Barring a Republican rebellion in the House of Representatives, the Budget Control Act of 2011 will be passed by both houses of Congress on Monday, and sent to the President for his signature. Despite the resurrection of real market-shifting news on Monday, it’s worth quickly reflecting on the deal. A few other sites have done some post-mortems from a political or policy point of view. But see below for FT Alphaville’s debt ceiling winners and losers. (It was a lot harder to find winners than losers.)
*The name’s Daly. Frank Daly. And I, representing the Irish National Asset Management Agency, will be attending the Second Annual Global Intelligence Forum, to be held in Dungarvan, Ireland on July 11-13, where I will be giving a keynote speech … on matters that are of no concern to you (and which will never be disclosed publicly anyway). We’ll end with the Frank Daly impersonation there.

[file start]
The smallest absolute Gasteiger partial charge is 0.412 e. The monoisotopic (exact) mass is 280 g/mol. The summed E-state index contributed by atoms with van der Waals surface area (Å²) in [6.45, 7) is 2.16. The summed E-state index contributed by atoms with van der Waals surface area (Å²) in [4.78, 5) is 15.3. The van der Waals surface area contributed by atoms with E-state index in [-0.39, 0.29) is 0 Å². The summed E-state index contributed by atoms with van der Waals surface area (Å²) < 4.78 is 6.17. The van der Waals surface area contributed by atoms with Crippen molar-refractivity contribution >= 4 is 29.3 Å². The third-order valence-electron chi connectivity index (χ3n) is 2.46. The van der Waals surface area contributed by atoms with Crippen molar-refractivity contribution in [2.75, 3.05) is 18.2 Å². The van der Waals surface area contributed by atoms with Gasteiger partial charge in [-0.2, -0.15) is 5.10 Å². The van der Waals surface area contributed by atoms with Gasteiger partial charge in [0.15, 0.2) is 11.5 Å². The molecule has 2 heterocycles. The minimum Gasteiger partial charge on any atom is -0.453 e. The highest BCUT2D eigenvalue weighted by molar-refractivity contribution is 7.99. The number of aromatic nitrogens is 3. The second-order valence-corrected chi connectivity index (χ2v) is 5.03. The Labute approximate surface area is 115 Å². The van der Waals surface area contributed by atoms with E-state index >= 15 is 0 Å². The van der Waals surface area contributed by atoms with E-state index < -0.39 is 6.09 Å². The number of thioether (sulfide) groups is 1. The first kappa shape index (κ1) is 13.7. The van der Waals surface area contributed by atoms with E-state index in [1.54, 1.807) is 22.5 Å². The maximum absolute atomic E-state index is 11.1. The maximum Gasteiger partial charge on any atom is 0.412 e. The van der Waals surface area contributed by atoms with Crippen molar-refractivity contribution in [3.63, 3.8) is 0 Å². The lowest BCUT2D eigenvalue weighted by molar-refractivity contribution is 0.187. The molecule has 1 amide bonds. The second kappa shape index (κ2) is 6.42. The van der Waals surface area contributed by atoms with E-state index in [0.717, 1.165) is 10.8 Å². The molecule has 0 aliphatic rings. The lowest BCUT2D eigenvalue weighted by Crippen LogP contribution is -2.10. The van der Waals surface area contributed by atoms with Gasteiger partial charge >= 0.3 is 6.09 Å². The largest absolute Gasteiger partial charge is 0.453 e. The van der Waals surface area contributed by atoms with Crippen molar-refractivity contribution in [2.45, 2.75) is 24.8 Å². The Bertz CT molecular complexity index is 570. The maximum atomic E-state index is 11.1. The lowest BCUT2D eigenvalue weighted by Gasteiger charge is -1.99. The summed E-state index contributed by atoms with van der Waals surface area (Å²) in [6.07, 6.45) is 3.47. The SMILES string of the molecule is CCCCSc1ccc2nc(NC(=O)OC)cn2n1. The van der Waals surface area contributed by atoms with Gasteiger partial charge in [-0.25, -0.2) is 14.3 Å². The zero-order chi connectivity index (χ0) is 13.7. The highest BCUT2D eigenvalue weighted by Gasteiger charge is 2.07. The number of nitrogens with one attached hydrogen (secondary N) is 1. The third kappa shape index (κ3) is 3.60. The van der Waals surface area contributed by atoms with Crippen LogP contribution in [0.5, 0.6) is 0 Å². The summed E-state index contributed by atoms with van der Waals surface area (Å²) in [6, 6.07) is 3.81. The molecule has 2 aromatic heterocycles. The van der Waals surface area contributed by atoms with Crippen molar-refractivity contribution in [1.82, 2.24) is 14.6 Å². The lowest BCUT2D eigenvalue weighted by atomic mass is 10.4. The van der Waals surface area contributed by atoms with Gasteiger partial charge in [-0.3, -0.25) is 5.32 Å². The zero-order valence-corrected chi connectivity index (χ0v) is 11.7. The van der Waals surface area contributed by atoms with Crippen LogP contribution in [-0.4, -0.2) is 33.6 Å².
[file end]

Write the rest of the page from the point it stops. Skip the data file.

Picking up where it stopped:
UK chancellor George Osborne will this week offer Budget sweeteners to low earners, motorists and holidaymakers but has ruled out giveaways or any slackening in the pace of cuts, reports the FT. The chancellor said on Sunday he had no need to inflict further pain through tax rises or spending cuts, suggesting he believes new measures in the March 23 Budget will be broadly fiscally neutral. But his room for manoeuvre is constrained, even though this year’s deficit is likely to undershoot the official forecast of £148.5bn by £8bn, according to the Ernst & Young Item Club, an independent forecaster. Economists say the Office for Budget Responsibility will cut its 2011 economic growth forecast from 2.1 to 1.8% and from 2.6 to 2.1% in 2012. Osborne is also negotiating with the Ministry of Defence to fund operations in Libya. one analyst told Sky News.